How we use Pivotal Tracker at Ombu Labs

We tend to use GitHub for everything at Ombu Labs, but sometimes our clients prefer Pivotal Tracker. We have no problem with Pivotal Tracker, we just like to keep everything in one place, that is why we prefer GitHub for everything.

There are many things that are easier with Pivotal Tracker, as long as you are using it the right way. Some of its features are very useful for agile teams like ours. This is how we like to use it to ship value with every sprint and keep track of our velocity.

Step 1: Filing user stories

Every single thing has to be tracked according to the type of story. Most of the user stories are either features or bugs, although sometimes there will be chores to be done. If a chore reoccurs many times, then it's probably time to write a feature to reduce the time spent completing that chore.

Step 2: Describing user stories

Every user story should be a simple description of a feature:

As a < type of user >, I want < some goal > so that < some business goal >.

The description of the user story should be very clear about the expected outcome. This will explain what is the exit criteria for the story. It is very helpful for designers and developers to understand what needs to happen for a user to be happy with the feature.

This is an example from one of our recent projects (

As a user I want to submit my Gemfile.lock
so that I can see an audit analysis of its vulnerabilities.

Example of a simple user story

If the client requested this feature, you should add them as the Requester of the story. If it was you, then you can add yourself to it.

Step 3: Estimating user stories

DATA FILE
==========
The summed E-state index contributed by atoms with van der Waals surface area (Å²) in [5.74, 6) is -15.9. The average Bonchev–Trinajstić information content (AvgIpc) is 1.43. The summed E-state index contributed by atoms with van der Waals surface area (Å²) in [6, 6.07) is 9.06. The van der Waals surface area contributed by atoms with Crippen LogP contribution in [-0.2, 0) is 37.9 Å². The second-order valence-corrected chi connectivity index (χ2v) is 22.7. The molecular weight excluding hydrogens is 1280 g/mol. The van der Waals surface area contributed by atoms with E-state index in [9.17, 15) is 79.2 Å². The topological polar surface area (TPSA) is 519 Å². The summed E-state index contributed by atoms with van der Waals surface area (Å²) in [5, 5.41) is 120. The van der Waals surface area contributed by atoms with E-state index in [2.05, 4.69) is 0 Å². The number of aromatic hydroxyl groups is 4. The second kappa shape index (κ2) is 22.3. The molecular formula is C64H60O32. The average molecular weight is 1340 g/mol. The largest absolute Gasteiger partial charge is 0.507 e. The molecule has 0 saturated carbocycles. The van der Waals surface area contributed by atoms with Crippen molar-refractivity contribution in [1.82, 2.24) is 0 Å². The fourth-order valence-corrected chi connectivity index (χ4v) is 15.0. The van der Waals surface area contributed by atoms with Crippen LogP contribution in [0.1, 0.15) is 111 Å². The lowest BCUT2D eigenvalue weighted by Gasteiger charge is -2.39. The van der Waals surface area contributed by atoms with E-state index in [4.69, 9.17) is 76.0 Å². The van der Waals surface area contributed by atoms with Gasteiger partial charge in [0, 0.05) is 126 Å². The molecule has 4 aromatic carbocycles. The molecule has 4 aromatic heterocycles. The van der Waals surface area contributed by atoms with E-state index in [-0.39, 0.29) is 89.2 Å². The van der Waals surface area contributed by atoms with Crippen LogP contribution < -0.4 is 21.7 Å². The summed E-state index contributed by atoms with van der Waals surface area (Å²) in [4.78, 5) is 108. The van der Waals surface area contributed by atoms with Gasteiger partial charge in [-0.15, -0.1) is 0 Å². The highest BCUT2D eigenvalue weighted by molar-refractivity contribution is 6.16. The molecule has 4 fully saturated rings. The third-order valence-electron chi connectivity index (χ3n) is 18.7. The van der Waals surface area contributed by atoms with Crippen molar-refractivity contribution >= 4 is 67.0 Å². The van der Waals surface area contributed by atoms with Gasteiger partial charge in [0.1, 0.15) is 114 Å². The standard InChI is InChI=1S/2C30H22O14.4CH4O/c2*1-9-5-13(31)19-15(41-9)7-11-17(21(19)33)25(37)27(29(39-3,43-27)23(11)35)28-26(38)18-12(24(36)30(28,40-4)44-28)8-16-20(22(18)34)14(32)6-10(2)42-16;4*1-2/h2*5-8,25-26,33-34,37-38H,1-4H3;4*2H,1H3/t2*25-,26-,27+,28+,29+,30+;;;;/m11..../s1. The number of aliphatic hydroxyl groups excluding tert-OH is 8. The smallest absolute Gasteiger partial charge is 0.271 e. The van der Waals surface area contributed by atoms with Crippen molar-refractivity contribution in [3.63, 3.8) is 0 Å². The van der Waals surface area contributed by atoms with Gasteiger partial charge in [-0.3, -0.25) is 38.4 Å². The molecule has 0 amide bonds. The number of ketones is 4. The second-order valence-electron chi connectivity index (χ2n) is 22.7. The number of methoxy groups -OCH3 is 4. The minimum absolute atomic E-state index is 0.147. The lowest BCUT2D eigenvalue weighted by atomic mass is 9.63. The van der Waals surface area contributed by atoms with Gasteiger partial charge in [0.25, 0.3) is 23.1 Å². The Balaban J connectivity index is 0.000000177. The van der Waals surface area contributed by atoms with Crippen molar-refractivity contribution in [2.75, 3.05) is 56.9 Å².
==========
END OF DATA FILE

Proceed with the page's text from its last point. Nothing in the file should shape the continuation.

Before you start working on a user story, you will need to estimate it. You can estimate it with 0, 1, 2, 3, 5, or 8 points. We prefer to use a Fibonacci sequence to estimate stories.

If a story is more complicated than 8 points, you should break it down in two or more stories. When you estimate, you must remember that you are estimating complexity, not hours. Different developers might take different amount of time in completing that story, so we shouldn't estimate hours.

For the example we mentioned before, we estimate that that story has 3 points of complexity.

State of a simple user story before you estimate it

Story points are not hours. Given a user story that has 3 story points of complexity, a Senior Developer might take 2 hours shipping it, a Junior Developer might take 5 hours shipping it.

Step 4: Starting and finishing user stories

You should always pick the first unassigned story from the top of the backlog. If the first story is assigned to someone, you may check with them if they need your help with it.

State of a user story after you have estimated it

Once you start a story, the clock starts ticking on that story. You should try to finish it as soon as possible.

When the time comes and you're done working on the code and tests for that story, you will submit a pull request and attach it to the user story. At that point, you can click the Finish button.